Chemical shift

The chemical shift δ in nuclear magnetic resonance spectroscopy is a measure of the spin transition frequency of a nuclide with respect to a standard nuclide. It is dependent on the identity of the nuclide and the chemical environment of the nuclide. From the previous article, we learned that the concept of nuclear magnetic resonance involves analysing resonance signals of nuclides by varying an alternating electromagnetic frequency v at constant external magnetic field B, or by varying an alternating B at a constant v. According to Lenz’s law, a changing B induces an opposite magnetic field in an electron filled system like an atom. The magnitude of the induced magnetic field is dependent on the details of the atom’s electron density, which is influenced by neighbouring atoms. Since this induced magnetic field is directionally opposite to the external magnetic field, the effective external magnetic field felt by the nucleus is:

B_{eff}=B-\sigma B\; \; \; \; \; \; \; \; 3

where σ is a constant called the shielding constant, which varies according to the chemical environment of an atom.

For example, 1H in the aldehyde functional group of RCHO experiences a larger Beff than 1H in CH4, because the electropositive carbonyl carbon reduces the electron density around the hydrogen nucleus (deshield), resulting in a lower induced magnetic field when the 1H nucleus is exposed to an external magnetic field. We say that the shielding constant of 1H in the aldehyde functional group of RCHO is smaller than that of 1H in CH4, or that 1H in the aldehyde functional group of RCHO is relatively more deshielded than 1H in CH4 (note that all 1Hs in CH4 are chemically equivalent).

Substituting eq3 and the Planck relation in eq2 of a previous article, we have

v=\frac{\gamma B}{2\pi}\left ( 1-\sigma \right )\; \; \; \; \; \; \; \; 4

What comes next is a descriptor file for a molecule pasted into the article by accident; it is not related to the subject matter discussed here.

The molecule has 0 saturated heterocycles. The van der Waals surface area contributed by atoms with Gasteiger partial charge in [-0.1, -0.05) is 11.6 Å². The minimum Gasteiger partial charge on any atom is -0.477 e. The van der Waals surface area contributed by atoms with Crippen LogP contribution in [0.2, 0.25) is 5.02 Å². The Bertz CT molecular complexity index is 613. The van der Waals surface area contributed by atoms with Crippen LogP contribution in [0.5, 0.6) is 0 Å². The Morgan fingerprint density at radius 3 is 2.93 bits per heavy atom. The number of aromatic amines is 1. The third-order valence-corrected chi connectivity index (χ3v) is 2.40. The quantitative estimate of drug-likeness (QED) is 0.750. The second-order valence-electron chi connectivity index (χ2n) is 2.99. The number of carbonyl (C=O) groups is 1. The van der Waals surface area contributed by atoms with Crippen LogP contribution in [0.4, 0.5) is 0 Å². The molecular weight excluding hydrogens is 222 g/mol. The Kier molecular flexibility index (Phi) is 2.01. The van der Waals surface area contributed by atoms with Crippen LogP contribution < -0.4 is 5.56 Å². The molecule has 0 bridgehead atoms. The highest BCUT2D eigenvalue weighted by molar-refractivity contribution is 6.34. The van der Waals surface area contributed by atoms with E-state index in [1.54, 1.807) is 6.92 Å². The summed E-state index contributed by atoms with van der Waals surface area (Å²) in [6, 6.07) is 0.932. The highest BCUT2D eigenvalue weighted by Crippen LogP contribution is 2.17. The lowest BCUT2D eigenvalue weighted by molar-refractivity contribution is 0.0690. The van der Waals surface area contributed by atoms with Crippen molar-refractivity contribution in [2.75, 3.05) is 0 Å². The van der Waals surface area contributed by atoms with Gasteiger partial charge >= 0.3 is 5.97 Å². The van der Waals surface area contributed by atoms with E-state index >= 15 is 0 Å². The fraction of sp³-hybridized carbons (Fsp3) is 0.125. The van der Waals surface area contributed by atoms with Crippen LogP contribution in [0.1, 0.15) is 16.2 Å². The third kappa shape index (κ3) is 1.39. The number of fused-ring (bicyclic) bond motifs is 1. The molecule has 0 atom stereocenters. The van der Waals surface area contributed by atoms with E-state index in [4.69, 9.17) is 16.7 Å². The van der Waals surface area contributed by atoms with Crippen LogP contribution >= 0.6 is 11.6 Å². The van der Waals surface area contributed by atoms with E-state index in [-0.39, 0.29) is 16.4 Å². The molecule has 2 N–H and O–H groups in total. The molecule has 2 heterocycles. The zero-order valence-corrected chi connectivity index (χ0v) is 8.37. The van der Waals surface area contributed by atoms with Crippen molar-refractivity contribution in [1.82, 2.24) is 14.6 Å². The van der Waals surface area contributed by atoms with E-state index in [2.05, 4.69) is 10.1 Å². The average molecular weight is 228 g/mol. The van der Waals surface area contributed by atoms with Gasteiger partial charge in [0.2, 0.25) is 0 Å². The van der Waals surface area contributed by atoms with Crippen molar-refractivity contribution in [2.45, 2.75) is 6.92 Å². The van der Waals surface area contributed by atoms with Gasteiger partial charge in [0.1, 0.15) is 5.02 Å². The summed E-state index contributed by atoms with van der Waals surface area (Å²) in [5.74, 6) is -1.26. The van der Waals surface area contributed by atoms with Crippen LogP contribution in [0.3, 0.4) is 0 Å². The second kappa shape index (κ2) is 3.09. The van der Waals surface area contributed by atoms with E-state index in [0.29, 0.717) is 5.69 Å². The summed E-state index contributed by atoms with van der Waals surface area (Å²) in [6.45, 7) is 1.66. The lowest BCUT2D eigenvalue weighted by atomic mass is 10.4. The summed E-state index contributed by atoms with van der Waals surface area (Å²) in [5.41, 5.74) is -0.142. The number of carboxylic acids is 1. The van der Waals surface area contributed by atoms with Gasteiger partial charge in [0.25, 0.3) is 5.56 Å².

Eq4 shows that if B is fixed (or if v is fixed), the radiofrequency v (or the external magnetic field B) needed to stimulate a nuclear spin transition is dependent on the gyromagnetic ratio of the nuclide and the shielding constant. The remaining task is to set up a convenient measure, i.e. a scale, to represent the resonance frequencies for different nuclides. This scale, called the chemical shift δ is:

\delta=\frac{v-v^o}{v^o}\times 10^6\; \; \; \; \; \; \; \; 5

where vo is the resonance frequency of a reference nuclide (tetramethylsilane (TMS) with the molecular formula Si(CH3)4 is commonly used as a reference in 1H-NMR).

The reason why the fractional change term is multiplied by 106 is that the numerator is expressed in hertz, while the denominator is in megahertz. For example, the resonance frequency of 1H in TMS at a particular fixed B is 300 MHz, and that the resonance frequency of a 1H in a sample that we are investigating is 300.0003 MHz at the same B. We would expect 2 peaks in the NMR spectrum, one for the chemically equivalent 1Hs in TMS at δ = 0 (substituting v = vo in eq5), and the second peak for 1H-sample at:

\delta=\frac{300\, Hz}{300\, MHz}\times10^6=1

Since \frac{Hz}{MHz} is 1 part per million, the units for δ is ppm. Therefore, instead of plotting the horizontal axis of the NMR spectrum in Hz or MHz, we plot it in δ, which has a simpler value. A typical low-resolution spectrum looks like this:

The horizontal axis is plotted such that the more heavily shielded nuclei appear to the right of the spectrum. The small peak at 0.0 ppm corresponds to 1H from TMS. The areas under the peaks reflect the relative number of chemically equivalent 1H for the respective chemical shift.

Some common chemical shifts of 1H nuclides are as follows:

1H nuclides δ/ ppm
TMS 0.0
RCH3 0.7 – 1.2
RCH2R 1.1 – 1.5
R3CH 1.6 – 2.0
ArCH3, ArCH2R, ArCHR2 2.3 – 2.7
CH3COR 2.0 – 3.0
-OCH3, -OCH2R, -OCHR2 3.0 – 4.0
RaCHbX   where a = 0,1,2   b = 1,2,3     X = Cl, Br 3.0 – 4.2
RNH2 1.0 – 4.8
ROH 1.0 – 6.0
ArH 6.5 – 9.0
RCHO 9.5 – 10.5
RCO2H 10.0 – 13.0

13C also has a nuclear spin of ½ and is NMR active. However, a large sample is needed for analysis, as its natural abundance is about 1.1%. The typical resonance frequency of a 13C nuclide is a quarter of that of a 1H nuclide, which allows 13C spectra to be generated separately from 1H spectra. The chemical shift of 13C ranges from 0 ppm to 220 ppm. Unlike a 1H spectrum, the areas under peaks in a 13C spectrum are not a reliable indication of the relative number of carbons. This is because some carbon signals, e.g. carbonyl carbons, are weaker than other carbon signals, e.g. methyl carbons.



Do the protons on the marked carbon have the same chemical shift?


The two protons, Ha and Hb, have different chemical shifts, as they are not equivalent (see the Newman projection below):



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